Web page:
At a deli.
Where my baby sister worked.
I got the job pretty quickly and was the only girl that worked behind the deli counter. I've worked since I was thirteen and working doesn't scare me but this job terrified me. My co-workers were rough men, I had never used a meat slicer in my life, and I'm already an anxious person. But around this time was when my college roommate and I decided at the end of the summer we were going to move to Los Angeles. We bought one-way tickets and thought, "YUP. What the hell, we're going to move across the country with no plan, no anything and try to make a life."
This little beacon of hope - this light was what helped me be at peace with the fact that my seventeen year old sister was training me at a job.
What I learned working at 320 Market was that pride is dangerous and you really have to be careful with it. I never would have expected that I would truly fall in love with that job. I loved my time there (I also hated it at times) but overall it was really a great job. I never stopped humiliating myself there, like the one time this lady asked me for Boar's Head meat and I thought she said "horse head" so I announced to the guys behind the counter, "Can I have half a pound of horse head meat, please?" Why didn't I realize how sick it would be if we provided customers with horse head meat?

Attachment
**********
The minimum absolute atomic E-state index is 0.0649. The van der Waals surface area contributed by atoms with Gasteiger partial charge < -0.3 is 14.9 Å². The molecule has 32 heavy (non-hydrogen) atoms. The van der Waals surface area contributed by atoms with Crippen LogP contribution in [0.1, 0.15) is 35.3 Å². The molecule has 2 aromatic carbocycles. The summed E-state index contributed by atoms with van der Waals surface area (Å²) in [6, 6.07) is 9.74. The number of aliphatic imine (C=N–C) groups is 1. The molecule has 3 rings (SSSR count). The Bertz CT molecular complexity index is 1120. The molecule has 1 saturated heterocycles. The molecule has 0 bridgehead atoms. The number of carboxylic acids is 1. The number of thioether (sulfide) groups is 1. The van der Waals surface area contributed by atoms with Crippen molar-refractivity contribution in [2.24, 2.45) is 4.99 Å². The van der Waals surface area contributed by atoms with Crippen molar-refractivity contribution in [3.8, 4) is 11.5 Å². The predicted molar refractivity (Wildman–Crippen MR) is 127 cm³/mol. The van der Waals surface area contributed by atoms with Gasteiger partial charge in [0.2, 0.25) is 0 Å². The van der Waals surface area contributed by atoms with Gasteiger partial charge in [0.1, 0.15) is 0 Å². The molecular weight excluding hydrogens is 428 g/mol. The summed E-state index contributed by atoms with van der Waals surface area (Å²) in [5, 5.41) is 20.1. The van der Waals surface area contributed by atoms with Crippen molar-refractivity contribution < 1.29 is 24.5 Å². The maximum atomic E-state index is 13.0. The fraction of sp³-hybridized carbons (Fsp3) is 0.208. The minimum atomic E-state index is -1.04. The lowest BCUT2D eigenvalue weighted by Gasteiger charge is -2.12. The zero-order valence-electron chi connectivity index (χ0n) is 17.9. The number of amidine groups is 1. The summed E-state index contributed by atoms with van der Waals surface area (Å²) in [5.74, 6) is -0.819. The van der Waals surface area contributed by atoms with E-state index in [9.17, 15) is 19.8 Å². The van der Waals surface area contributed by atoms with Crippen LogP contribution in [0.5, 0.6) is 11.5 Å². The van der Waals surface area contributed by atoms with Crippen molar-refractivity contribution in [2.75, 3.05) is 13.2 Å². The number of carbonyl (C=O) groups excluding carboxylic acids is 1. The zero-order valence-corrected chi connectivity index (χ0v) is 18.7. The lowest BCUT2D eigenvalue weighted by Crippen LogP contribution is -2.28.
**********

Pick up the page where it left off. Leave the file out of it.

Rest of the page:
But I learned a lot. I learned to not cry when I sliced open my thumb so bad I almost threw up. I learned to stand up for myself when the guys tried to make me blush or say crude things. I learned that no one has their shit figured out and that's fine, to be honest.
And when I finally put in my two weeks notice and began packing for LA, I really felt grateful. I carried that with me to LA and I've learned that work is work and you should never be embarrassed if you don't have this idealized "dream job." Because even when we get this "dream job" we're still going to want something else, something bigger. Something better. There will always be this constant want want want. So instead of constantly stressing myself out that I'm not doing as well as other people my age, I just have to remind myself of how lucky I am. I need to practice being grateful because it doesn't come naturally and this moment isn't going to last. We aren't promised tomorrow so why do I freak myself out so badly? It's just pointless.
If I had never taken that job, if I had let my pride swallow me, I would never have made enough money to move out here and I never would have the most amazing friends, an incredible job and I never would have experienced this. I mean, maybe I would have....I don't know. But I love the way I got here and I never want to discredit it.